The development of the electronic apex locator (EAL) has helped make the assessment of
working length more accurate and predictable, particularly useful when the apical portion of
the canal system is obscured by certain anatomic structures:Impacted teeth, tori ,zygomatic
arch, excessive bone density, overlapping roots and shallow palatal vault.
The objective of working length determination is to establish the length (distance from the
apex) at which canal preparation and subsequent obturation are to be terminated. Methods
for determining working length are radiographs , electronic apex locators, tactile sense,
mathematics method, apical periodontal sensitivity, paper points, microscopic magnification
and average tooth length.
Root canals are surrounded by dentine and cementum that are insulators to electric current.
At the apical foramen there is a small hole in which conductive materials within the canal are
electrically connected to the periodontal ligament that is a conductor of electric current. The
resistive material of the canal (dentine, tissue, fluid) with a particular resistivity forms a
resistor, the value of which depends on the length, cross-sectional area and the resistivity of
the materials .
The first generation: Resistance between the periodontium and the oral mucous membrane in humans was
constant at 6.5 K Ohm, regardless of the age of the patients or the shape and type of teeth.
Contents of the canal (vital pulp tester vs. necrotic pulp) also had no effect upon the resistance.
First-generation apex location devices measure the opposition to the flow of direct current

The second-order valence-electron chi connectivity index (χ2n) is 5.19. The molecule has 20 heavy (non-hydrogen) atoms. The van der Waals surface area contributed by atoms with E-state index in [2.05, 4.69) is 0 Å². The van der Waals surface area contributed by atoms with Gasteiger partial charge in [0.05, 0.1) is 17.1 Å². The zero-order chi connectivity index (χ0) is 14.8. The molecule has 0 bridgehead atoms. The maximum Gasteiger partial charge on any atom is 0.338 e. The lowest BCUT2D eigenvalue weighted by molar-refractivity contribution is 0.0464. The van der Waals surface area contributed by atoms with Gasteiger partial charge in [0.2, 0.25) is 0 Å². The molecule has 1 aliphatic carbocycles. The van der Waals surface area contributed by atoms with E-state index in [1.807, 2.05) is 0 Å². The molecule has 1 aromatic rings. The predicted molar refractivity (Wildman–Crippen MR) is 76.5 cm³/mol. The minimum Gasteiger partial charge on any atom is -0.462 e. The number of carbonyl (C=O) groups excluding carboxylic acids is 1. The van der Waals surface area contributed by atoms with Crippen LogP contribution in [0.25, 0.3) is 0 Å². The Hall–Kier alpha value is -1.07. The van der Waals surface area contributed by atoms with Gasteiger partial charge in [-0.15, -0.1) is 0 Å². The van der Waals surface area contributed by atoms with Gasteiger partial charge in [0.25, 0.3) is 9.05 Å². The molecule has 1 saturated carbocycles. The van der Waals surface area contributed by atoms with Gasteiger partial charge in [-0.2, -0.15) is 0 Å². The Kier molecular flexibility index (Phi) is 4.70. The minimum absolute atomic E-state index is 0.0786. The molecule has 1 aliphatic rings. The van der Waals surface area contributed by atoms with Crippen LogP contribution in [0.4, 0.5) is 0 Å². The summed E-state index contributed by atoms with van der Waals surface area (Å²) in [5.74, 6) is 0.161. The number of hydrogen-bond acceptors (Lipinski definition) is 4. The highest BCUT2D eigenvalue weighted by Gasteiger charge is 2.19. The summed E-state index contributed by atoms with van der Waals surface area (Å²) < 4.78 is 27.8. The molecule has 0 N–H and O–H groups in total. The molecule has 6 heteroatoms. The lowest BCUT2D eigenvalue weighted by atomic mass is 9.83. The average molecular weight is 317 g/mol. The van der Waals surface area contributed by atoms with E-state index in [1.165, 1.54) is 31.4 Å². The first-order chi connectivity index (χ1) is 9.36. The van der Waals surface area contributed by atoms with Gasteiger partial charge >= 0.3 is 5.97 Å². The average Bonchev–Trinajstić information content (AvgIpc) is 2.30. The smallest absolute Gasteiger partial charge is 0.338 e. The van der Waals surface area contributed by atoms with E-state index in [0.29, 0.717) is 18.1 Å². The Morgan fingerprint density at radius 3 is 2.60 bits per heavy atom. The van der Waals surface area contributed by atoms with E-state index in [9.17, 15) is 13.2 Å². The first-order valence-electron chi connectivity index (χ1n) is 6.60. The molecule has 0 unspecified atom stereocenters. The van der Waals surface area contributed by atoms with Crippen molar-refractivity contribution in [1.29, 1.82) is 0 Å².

or resistance. The resistance was measured between the two electrodes to determine
location within a canal. Pain was often felt with this type of apex locator.
Second-generation apex locatorsmeasure the opposition to the flow of alternating current or
impedance.This generation contains 2 types of apex locator: low frequency and high
frequency apex locator. Low frequency AL is based on the assumption that the impedance
between the oral mucous membrane and the depth of the gingival sulcus closely resembles
the impedance between the canal terminus and the oral mucous membrane.
The 3rd generation apex locator has been called “frequency dependent” apex locators. This
type was supplied by 2 frequencies to measure the impedance in the canal. There are 2
types of the 3rd generation ALs: impedance difference type and impedance ratio type.
Impedance difference AL measures the impedance value at two different frequencies and
calculates the difference between the two values (Yamashita, 1990) while impedance ratio
type measured the position of the file from the ratio between these two impedances.
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